Mummy used to go on pilgrimages to different sites around the world where the Blessed Virgin Mary appears with Catholic church groups from Canada, the US and the Caribbean. She was dedicated to these pilgrimages so mych so that, even our vacations as kids were made around these sites. A trip to Portugal was begun in Fatima and when we went to France, a stop in Lourdes was on our itenerary.
One of her pilgrimages was to a town known at the time in Yugoslavia, called Medjugorje. The apparition of the Virgin began in 1981 and of the six children that saw the “Lady of Medjugorje” on a daily basis three continues to see “Gospa” (Croatian for “Lady”) today.
About 1987 Mummy and one of her groups from Canada went to Yugoslavia to “make a pilgrimage” to the Medjugorje site. It is one of the newer sites for apparitions and the conditions at this location were not really designed for a woman in her late 60s, so I expressed my concern. Mummy responded to me in her loving but firm way telling me that she was compelled to visit this site. And I thought, really who was I to say where my world traveling Madre with her tremendous faith could go and visit. I knew by then Any journey rooted in prayer was blessed and protected, so off she went. And when Mummy returned she told me about it in very much this way with her sweet Trini lilt and charming way.
“I wanted to help an elderly lady so me and dee lady was walkin’ up behind the group up the Hill. Crnica Hill was dee name, in their language you know. We stop just before the place where The Virgin was appearing, and there was a man selling water. So I got water for us, and we continue to the spot on this hill.”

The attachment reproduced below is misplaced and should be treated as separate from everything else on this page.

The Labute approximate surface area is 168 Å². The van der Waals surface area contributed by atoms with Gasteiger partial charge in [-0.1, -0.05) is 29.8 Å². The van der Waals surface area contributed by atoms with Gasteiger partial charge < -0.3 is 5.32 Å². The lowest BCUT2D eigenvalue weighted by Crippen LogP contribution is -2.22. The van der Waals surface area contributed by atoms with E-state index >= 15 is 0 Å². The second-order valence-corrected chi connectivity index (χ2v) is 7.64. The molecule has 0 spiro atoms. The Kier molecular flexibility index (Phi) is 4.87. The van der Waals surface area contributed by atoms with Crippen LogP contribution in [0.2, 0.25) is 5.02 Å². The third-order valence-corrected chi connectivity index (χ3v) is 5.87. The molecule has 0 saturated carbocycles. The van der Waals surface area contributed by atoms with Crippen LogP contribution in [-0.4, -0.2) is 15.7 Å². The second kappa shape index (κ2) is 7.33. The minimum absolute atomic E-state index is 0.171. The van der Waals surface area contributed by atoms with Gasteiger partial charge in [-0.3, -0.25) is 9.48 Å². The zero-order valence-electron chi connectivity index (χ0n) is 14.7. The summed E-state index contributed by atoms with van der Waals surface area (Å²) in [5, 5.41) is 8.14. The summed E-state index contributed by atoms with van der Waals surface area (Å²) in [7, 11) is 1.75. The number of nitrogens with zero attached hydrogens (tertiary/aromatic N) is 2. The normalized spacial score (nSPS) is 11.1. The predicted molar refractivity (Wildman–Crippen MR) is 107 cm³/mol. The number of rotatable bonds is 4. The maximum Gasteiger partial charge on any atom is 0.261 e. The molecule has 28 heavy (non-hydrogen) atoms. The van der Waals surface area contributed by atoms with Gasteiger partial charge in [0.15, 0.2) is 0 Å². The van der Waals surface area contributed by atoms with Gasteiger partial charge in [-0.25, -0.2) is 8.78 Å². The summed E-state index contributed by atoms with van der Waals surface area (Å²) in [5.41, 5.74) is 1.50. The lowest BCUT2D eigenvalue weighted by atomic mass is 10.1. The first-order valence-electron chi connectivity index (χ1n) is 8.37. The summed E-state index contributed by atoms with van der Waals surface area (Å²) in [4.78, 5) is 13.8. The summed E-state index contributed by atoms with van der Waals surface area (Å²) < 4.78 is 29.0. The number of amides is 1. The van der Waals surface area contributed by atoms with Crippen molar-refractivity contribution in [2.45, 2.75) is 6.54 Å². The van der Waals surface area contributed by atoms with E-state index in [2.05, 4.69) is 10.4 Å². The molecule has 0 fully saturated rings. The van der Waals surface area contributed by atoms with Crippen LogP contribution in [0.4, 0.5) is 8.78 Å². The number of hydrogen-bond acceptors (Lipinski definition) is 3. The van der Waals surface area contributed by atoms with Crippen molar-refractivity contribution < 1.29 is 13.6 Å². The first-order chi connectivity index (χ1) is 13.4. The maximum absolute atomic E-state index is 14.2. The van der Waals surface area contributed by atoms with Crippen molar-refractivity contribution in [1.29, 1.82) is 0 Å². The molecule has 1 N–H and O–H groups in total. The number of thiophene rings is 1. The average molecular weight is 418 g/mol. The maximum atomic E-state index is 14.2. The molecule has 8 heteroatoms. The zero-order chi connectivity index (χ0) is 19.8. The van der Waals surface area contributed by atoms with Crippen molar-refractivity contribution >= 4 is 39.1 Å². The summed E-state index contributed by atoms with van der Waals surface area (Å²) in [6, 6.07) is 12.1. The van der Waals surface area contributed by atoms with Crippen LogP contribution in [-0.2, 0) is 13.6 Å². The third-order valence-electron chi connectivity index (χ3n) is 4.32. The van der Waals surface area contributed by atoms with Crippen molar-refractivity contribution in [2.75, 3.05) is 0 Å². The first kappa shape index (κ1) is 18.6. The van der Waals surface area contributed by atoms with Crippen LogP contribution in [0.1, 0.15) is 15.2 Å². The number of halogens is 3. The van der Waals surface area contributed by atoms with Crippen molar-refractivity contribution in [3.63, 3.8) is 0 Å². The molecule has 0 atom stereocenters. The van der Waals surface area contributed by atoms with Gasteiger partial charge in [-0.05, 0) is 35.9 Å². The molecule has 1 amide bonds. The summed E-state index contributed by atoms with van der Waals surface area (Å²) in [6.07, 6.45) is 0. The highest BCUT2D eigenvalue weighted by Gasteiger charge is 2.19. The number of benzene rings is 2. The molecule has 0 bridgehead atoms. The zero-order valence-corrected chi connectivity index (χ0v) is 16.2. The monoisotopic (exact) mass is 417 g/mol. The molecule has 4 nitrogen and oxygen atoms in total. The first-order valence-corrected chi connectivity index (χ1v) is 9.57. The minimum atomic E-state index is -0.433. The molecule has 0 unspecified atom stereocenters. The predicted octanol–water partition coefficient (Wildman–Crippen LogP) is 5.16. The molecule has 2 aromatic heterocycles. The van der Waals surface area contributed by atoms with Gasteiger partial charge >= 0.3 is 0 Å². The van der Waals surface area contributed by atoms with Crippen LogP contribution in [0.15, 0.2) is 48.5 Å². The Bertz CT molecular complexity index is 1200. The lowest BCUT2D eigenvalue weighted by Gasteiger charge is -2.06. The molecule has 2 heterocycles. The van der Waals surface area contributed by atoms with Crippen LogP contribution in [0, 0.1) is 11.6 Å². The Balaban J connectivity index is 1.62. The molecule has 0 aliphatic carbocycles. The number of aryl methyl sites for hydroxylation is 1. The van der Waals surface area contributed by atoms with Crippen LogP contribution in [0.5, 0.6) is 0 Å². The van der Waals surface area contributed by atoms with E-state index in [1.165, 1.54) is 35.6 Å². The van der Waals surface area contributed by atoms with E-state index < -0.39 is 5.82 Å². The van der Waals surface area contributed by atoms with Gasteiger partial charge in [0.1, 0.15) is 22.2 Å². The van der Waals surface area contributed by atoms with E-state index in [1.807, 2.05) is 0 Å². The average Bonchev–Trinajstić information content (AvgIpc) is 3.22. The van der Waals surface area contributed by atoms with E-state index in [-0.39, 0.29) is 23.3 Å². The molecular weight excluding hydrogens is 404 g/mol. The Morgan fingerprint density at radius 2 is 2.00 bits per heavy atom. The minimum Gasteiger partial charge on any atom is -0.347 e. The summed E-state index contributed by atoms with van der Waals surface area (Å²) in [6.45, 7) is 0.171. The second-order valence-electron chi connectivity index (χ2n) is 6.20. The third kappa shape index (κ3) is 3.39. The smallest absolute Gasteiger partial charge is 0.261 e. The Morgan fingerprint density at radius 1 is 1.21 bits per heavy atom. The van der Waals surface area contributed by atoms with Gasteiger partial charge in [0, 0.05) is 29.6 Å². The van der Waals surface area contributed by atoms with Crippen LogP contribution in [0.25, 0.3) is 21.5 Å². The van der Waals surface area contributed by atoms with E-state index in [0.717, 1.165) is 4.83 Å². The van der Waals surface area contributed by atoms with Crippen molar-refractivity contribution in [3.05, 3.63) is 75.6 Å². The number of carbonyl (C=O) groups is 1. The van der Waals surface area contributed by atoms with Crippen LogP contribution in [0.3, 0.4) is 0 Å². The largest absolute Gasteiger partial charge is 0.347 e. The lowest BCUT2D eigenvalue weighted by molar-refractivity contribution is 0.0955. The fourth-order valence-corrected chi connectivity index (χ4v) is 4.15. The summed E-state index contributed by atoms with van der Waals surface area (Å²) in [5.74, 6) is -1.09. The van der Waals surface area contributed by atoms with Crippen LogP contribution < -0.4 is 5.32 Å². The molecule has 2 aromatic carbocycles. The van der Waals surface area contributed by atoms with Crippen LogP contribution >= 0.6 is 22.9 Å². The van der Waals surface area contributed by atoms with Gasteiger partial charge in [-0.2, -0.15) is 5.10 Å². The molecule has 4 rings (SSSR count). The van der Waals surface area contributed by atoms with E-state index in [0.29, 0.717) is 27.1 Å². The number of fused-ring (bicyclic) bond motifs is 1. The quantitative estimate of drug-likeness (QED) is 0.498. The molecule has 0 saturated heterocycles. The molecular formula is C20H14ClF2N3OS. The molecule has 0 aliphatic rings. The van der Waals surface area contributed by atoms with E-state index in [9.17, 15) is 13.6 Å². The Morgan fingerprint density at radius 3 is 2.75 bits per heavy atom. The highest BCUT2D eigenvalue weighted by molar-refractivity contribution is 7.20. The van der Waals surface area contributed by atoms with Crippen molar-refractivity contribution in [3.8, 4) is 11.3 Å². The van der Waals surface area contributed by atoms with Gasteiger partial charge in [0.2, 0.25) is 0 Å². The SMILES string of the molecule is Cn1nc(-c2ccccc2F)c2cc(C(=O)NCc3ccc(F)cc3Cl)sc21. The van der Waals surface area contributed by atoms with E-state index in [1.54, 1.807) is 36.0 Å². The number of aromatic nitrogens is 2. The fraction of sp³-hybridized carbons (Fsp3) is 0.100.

“It was like a bluff or an opening; decorated pretty pretty wit rosaries, flowers, candles an’ ting. We went to kneel in front of what we thought was a statue but as we were praying the statue took on another form. It looked so true and real with a glow around her that felt warm like the sun. I felt a peace and was a little shocked because I didnt believe I was worthy to see this. I look to the elderly woman and she look at me in this same kinda way. We prayed a few more minutes and we got up to go back down the hill behind everyone else. “
” When we reach the little bus we all start talking about the place. Only nobody else is talking about what we saw neither the man selling water nor the statue we both had seen. Right there I knew what we saw was for us alone. I wanted to drop to my knees right then but was on the bus and couldnt. So gurl I just shout out thank you God praise the Father that, I would be chosen in this way. I was both humbled and proud.”
“Always remember girl, The blessed Virgin will Guide you through any trouble, you must pray to her every day. Do good and good will always follow you.”
Today Mummy you went home to your rightful place in heaven. And I shout out to God in Praise to say thank you Lord! Thank you for all the love you gave us all. Thank you for our beautiful family. Thank you for the wonderful memories. Thank you for the life we all get to live today. We love and miss you every day.